In May 2011, Byrdwell and colleagues published a study on the use of liquid chromatography, with ultraviolet and dual-parallel mass spectrometry, to analyze the amount of vitamin D3 in samples of retail vitamin D-fortified orange juice.
Currently, FDA has approved vitamin D fortification of fruit juices at levels not to exceed 100 international units (IU)—2.5 micrograms—for about 1 cup of 100 percent fruit juice. (FDA recognizes either vitamin D2 or vitamin D3 as meeting the recommendation/requirement for vitamin D.) Vitamin D-fortified juices must also be fortified with at least one-third of the reference daily value of calcium for balance.
Because there is an acceptable range of vitamin D fortification, there is a need for analysis to determine the initial levels of vitamin D in a food or drink before fortification and the actual amount of the vitamin added to the products.
Byrdwell and colleagues analyzed 47 commercially available fortified orange juice samples to determine their vitamin D3 content. “We sampled 12 cities and 4 brands per city,” says BHNRC nutritionist Jacob Exler, a coauthor of the study. (The project is part of the article on "National Food and Nutrient Analysis Program" in this issue.)
Nearly all samples were found by two different analytical methods to contain more vitamin D than the amount listed on the label.
Byrdwell estimates that more vitamin D is put into the juice initially than the label states to make up for potential declining levels during storage, so that the product will contain at least the amount stated on the label.
The study showed that nearly all commercially available orange juice brands tested contained levels of vitamin D3 above the FDA-stipulated amount. The 2011 published study appears in the Journal of Food Composition and Analysis.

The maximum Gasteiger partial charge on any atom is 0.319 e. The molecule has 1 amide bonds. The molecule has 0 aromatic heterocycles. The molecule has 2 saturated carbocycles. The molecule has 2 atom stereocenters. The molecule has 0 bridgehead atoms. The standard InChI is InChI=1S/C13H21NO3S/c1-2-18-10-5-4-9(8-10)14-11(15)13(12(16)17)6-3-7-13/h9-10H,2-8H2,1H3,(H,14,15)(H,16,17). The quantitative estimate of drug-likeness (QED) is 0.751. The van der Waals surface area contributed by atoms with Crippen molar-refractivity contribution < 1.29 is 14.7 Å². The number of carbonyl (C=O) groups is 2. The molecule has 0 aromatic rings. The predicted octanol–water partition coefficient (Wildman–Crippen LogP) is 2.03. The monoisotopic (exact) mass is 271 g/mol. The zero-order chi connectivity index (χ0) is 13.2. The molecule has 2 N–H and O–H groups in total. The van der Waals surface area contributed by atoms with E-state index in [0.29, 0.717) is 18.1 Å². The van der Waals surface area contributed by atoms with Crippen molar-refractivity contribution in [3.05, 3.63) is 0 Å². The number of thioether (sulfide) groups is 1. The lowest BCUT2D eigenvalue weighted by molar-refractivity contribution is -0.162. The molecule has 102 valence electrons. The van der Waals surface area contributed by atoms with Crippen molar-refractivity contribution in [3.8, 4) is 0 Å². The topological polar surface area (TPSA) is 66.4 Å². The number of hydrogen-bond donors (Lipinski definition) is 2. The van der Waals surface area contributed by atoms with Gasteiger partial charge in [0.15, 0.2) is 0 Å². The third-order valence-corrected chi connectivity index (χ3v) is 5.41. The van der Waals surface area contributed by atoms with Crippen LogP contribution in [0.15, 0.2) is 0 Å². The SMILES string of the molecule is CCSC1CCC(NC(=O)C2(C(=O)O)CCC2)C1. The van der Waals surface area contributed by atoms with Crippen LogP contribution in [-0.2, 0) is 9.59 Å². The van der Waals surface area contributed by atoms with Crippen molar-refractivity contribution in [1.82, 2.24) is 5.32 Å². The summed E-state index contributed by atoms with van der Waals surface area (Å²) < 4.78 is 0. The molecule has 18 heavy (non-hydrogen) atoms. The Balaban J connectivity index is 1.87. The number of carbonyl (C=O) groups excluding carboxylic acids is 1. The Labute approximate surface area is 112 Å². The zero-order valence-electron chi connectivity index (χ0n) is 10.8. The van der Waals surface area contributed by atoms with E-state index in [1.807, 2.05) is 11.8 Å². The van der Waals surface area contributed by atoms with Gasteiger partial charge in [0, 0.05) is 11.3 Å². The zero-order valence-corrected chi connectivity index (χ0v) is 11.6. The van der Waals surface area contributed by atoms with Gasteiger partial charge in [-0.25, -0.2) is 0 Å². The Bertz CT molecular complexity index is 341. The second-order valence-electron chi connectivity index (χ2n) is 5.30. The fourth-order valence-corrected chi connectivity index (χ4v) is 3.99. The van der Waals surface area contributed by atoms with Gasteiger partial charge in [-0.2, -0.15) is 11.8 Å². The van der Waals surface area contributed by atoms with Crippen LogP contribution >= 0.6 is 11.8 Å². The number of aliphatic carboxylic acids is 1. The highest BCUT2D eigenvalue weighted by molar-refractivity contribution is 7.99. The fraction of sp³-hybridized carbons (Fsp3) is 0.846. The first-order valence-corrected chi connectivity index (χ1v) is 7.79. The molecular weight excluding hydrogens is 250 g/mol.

In 2007, a BHNRC team also analyzed 5 types of fluid milk collected from 24 sample locations nationwide for vitamin D3 levels: whole, skim, 1 percent fat (white and chocolate), and 2 percent fat. The team used HPLC with ultraviolet spectroscopic detection—a method the team has specifically validated for analyzing vitamin D content in milk.
Since fortification is optional, FDA stipulates thatif a manufacturer fortifies milk with vitamin D, the milk must have a vitamin D content of 400 IU (10 micrograms) per quart. Because FDA allows a 50-percent overage, the acceptable range of vitamin D-milk fortification is actually 400 IU to 600 IU (10 to 15 micrograms) per quart.
For people aged 4 through 70 years and older, an 8-ounce glass of milk fortified with 150 IU of vitamin D would provide more than the label’s 25 percent daily value (about 37.5 percent).
“This tolerance means the actual vitamin D content of an individual carton of milk can vary widely from the label value, and that’s what we found in the milk samples,” says Byrdwell. “We did not find that wide a range of variability among the orange juice samples.”